Until they died in 1927 and 1915, respectively, John and Agnes Fries lived in the house with their eldest daughter, Adelaide Lisetta (1871–1949), a historian, professor, and archivist of the Moravian Church – Southern Province. Adelaide bequeathed the family residence to the heirs of her sister Mary Eleanor Fries Blair.

In 1997, Hylehurst was meticulously renovated into first-class office space. When Dewey’s Bakery purchased the home in 2007 to use as their corporate office, they utilized the old servant’s quarters/carriage house as a wedding boutique and bridal cake showroom. Dewey’s would vacate the property in 200?, as it needed more space for its growing corporate operations.

Now on the market for $995,000, Hylehurst continues to stand as a tangible reminder of the impact the Fries family had on Winston-Salem.

The Blair House

Built: 1901     Address: 210 S. Cherry St.

Stationed at the corner of Cherry and High streets, the Col. William Allen Blair House was built at the turn of the century for William Blair, another prominent local leader, who made significant contributions to the education, civic, legal, and banking communities of Winston. The abode was built on the site of what had been Hylehurst’s garden and tennis courts, and the Blairs, who had lived with the Frieses for five years after they married, emulated Hylehurst’s floor plan in their own home, which was also built by the Fogle Brothers.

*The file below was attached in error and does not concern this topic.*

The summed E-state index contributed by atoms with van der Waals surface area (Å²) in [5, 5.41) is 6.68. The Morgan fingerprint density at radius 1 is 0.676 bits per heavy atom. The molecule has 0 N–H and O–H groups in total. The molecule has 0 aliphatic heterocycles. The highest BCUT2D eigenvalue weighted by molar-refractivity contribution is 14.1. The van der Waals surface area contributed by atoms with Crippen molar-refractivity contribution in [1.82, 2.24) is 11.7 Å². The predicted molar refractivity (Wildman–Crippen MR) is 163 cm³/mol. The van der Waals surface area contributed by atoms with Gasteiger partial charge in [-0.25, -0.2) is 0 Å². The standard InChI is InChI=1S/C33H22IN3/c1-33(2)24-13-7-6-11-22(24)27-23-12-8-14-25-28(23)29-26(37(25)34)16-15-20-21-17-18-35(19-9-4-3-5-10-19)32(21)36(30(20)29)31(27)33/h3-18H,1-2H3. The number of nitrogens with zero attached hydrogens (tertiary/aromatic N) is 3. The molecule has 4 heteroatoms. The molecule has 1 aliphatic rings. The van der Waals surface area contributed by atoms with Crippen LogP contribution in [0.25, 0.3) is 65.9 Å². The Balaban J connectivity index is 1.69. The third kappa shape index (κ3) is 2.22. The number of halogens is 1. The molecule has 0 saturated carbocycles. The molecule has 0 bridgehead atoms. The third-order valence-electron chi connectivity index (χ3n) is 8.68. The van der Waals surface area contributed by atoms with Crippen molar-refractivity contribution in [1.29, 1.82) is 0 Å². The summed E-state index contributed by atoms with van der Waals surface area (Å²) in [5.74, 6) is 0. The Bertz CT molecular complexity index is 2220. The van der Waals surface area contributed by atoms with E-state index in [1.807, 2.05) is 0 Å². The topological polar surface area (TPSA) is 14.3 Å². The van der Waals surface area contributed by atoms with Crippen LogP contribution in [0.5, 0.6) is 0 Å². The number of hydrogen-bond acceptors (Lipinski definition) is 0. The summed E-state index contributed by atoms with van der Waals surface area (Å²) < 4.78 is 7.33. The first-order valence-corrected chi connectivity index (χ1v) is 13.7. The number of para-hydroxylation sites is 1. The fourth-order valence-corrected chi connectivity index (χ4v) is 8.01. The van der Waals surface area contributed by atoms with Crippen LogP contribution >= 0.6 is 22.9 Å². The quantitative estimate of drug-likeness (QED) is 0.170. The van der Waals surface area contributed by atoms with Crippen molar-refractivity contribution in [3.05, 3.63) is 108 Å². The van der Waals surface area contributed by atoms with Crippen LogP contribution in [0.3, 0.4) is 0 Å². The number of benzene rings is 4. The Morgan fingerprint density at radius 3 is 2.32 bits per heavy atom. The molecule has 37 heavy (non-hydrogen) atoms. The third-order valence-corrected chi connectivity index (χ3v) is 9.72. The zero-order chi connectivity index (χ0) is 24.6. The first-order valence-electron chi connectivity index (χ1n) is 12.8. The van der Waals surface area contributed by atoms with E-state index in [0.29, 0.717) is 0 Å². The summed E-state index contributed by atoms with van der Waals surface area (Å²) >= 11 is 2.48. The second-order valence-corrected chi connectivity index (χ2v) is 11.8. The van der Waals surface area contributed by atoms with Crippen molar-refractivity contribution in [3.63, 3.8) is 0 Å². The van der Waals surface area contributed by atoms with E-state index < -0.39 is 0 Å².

The Blair House stands today as one of the finest two-story frame Colonial Revival-style residences in Winston-Salem. According to author Heather Fearnbach, the architecturally and historically significant home integrated characteristics of both the Queen Anne and Colonial Revival styles with features that included a “high hip roof … projecting central façade bay … tall corbelled chimney stacks … and a wraparound porch that terminates at a porte cochere.”

Blair received the honorary title of “Colonel” in 1905 from President Theodore Roosevelt after assisting him in his inaugural committee. He and his wife, Mary Blair, occupied this residence until their respective deaths in 1948 and 1966. Their son, John Fries Blair, founder of John F. Blair Publisher, would live in the home until 1983, when he moved into Hylehurst.

Derrick Davis would later buy the Blair House, and his son, Chad, made renovations to the home in 2002 in collaboration with Woodbine Agency, a local advertising firm. Maureen Hall, president of Woodbine, would then purchase the house in 2002 and lease it to Woodbine. “It was a fabulous place to have a business,” Hall says. Everyone loved working there.” Her company remained there until 2014 when it relocated to Greensboro following a merger with The Sales Factory.

The 7,713-square foot Blair House, which has been certified as Class-A office space, is currently on the market for $995,000. “The house is still in fabulous condition,” says Hall, who now runs Ginger Top Farm. “We cherished it for a long time; now it’s time for someone else to love her.”